Credit rating giant has raised concerns about Nigeria’s credit profile and how it is currently being buoyed by an increase in oil prices.
Moody’s said Nigeria’s (B2 stable) credit profile is constrained by the continued exposure of the sovereign balance sheet to shocks, weak institutions and elevated deficits, Moody’s Investors Service said in an annual report today. The country’s credit strengths include the large size of its economy and robust medium-term growth prospects supported, in particular, by its domestic demand.
The report, “Government of Nigeria — B2 stable, Annual credit analysis”, is available on www.moodys.com. Moody’s subscribers can access the report using the link at the end of this press release. The research is an update to the markets and does not constitute a rating action.
“Only a durable increase in non-oil revenue will improve Nigeria’s resilience to oil price volatility and increase the realisation rates of capital spending on the large infrastructure projects that are crucial for Nigeria’s economic development,” said Aurélien Mali, a Moody’s Vice President — Senior Credit Officer and co-author of the report.
“Until it does, the government’s balance sheet will remain exposed to further shocks. Deficits will remain elevated and debt affordability will remain challenged. This exposure will persist, despite recent improvements in the economy, which are primarily cyclical and related to the strengthening of the oil sector.”
Nigeria’s economy continues to adjust to the loss of more than 50% of its foreign-currency earnings.
The continuing recovery in oil production underpins Nigeria’s more robust medium-term prospects. With a rebalanced economy, Moody’s anticipates that a further consolidation of Nigeria’s economic fundamentals will strengthen the recovery, with real growth of 3.3% in 2018 and 4.5% in 2019.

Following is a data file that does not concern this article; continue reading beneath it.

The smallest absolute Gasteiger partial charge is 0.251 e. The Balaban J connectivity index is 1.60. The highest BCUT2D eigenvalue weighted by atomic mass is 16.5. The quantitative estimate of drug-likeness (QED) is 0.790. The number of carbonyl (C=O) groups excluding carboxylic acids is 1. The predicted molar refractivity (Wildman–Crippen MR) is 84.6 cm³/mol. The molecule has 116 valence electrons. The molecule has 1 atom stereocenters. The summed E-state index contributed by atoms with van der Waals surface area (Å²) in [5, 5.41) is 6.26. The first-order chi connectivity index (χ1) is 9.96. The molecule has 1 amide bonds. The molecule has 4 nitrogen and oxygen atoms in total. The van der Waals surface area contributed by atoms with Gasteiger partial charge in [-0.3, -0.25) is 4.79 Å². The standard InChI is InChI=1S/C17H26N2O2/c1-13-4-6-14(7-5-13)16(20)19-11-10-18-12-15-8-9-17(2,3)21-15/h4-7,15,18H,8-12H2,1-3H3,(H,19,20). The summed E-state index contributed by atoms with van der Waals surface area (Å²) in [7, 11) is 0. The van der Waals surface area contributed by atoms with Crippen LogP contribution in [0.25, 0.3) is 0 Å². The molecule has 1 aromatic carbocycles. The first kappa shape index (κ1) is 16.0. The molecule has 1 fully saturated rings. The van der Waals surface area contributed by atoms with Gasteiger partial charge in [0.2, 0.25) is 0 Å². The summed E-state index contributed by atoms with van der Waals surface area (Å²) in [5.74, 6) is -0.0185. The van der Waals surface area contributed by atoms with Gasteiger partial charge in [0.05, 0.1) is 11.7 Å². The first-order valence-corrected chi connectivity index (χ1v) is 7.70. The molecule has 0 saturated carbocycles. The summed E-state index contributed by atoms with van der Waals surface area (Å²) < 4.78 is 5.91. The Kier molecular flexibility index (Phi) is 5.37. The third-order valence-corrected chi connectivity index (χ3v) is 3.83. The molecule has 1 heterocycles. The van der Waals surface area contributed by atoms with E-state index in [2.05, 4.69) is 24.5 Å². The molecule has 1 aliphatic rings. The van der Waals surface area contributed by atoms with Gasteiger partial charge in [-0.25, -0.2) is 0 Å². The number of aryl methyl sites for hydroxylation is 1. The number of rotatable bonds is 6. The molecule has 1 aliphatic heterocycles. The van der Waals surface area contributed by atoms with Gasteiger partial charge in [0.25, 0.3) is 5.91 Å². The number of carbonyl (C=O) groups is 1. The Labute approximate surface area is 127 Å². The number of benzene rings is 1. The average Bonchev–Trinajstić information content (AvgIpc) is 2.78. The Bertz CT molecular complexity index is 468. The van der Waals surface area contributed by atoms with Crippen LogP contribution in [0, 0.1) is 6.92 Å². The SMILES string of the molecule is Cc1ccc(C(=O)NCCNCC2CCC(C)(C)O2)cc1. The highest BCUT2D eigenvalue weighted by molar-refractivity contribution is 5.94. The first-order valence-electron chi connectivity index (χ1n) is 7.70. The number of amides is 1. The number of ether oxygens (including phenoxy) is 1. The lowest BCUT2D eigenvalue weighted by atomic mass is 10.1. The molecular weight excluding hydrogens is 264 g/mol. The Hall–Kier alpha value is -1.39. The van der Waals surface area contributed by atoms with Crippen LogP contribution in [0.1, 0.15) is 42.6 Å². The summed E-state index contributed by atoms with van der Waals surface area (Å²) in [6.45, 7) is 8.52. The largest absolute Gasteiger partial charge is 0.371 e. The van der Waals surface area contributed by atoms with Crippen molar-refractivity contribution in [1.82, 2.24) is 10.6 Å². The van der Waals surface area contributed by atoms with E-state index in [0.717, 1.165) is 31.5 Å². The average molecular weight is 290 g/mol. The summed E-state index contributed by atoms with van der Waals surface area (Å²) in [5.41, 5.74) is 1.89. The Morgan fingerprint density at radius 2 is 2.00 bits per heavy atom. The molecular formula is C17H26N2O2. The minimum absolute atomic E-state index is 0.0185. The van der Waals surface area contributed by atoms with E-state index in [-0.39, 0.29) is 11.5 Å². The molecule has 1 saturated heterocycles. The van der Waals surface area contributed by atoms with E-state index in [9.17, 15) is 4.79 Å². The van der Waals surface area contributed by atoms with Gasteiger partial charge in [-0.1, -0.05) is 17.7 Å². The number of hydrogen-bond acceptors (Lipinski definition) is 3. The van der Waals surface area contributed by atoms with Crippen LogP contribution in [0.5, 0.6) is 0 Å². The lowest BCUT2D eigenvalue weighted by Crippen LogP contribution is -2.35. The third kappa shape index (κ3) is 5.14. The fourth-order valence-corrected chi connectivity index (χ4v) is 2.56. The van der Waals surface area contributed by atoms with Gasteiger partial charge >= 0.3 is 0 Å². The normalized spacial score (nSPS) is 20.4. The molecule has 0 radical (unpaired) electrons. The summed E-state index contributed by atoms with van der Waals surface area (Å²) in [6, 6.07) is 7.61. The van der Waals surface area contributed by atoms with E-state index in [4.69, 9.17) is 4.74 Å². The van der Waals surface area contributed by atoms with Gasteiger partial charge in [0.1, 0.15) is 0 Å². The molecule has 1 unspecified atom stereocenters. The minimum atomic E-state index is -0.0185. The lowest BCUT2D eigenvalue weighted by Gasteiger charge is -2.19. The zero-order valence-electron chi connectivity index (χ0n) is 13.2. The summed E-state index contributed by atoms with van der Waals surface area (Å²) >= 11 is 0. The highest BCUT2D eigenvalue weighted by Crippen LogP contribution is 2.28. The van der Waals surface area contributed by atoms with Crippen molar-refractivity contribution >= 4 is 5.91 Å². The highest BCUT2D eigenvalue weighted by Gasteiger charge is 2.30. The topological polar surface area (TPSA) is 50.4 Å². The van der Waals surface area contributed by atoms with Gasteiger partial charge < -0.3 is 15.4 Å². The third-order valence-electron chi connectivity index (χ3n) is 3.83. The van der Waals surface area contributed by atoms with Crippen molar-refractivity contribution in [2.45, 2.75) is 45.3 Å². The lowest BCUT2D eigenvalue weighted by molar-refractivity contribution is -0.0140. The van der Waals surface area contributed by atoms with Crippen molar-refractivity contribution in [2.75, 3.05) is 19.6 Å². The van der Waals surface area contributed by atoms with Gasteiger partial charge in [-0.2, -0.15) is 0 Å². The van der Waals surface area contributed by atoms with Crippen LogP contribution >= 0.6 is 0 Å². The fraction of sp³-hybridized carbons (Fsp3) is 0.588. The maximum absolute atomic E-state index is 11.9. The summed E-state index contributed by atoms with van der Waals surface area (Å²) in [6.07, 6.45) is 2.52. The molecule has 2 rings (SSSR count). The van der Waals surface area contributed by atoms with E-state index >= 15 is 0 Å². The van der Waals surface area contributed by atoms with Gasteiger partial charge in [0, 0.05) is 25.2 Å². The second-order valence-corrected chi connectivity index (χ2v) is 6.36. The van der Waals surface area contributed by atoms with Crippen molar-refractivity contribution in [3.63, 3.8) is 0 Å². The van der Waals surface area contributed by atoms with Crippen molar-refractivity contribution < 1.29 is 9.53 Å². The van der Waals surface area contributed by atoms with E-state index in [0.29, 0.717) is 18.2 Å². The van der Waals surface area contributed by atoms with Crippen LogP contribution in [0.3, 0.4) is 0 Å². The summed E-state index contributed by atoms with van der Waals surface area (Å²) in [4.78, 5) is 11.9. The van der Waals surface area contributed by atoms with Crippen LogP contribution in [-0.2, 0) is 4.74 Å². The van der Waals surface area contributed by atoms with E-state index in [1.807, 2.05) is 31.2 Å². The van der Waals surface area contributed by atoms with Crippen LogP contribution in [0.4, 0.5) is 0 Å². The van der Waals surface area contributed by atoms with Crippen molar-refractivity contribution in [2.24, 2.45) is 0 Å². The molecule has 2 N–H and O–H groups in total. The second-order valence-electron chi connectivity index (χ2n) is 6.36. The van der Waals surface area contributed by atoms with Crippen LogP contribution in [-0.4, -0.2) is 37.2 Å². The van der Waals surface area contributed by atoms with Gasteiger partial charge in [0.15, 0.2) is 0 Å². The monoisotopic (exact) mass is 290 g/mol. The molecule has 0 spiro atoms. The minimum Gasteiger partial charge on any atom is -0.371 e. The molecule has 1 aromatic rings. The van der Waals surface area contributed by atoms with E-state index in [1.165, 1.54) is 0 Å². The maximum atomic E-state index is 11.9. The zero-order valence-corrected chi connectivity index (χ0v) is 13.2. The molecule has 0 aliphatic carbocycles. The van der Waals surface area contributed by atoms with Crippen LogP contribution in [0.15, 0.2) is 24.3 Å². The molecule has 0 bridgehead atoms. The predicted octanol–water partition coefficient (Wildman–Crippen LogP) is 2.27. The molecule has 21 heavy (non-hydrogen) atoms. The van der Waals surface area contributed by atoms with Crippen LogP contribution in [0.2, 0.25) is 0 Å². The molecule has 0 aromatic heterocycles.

Nigeria’s ranks near the bottom of many international surveys assessing institutional strength and its scores are among the weakest within Moody’s rated universe.
President Muhammadu Buhari, who was elected in May 2015, and his administration have sent strong signals that the “business as usual” environment is over. There is greater transparency and accountability, as well as resolve to fully implement the rule of law.
The government has also made significant gains in terms of governance and transparency in the oil sector. There has been also no further build-up of arrears on cash calls in Joint Ventures in 2017 beyond those recorded previously which sends a strong positive signal to international oil companies present in Nigeria.
The sharp decline in oil prices from mid-2014 severely weakened Nigeria’s public finances. General government revenue halved to 5.3% in 2016 from 10.5% of GDP in 2014. Since late 2015, the authorities have stepped up efforts to increase non-oil revenue in response to a significant deterioration in public finances.
Moody’s projects a general government budget deficit of 3.6% of GDP in 2017, down from 4.7% in 2016. In 2018, the deficit will decline only slightly, to 3.2% of GDP, comprising a 2% of GDP federal government budget deficit and around 1% of GDP deficit at the state and municipality levels, as well as arrears that are likely to be split between the three levels of government.
Nigeria’s moderate susceptibility to event risk in part reflects the waning of Niger delta insurgency and the return of alert levels to minimum levels.
Islamist militant group Boko Haram has lost all its strongholds and territory due to a concerted effort by neighbouring countries and support from the international community. However, Boko Haram remains present in the north-east of the country.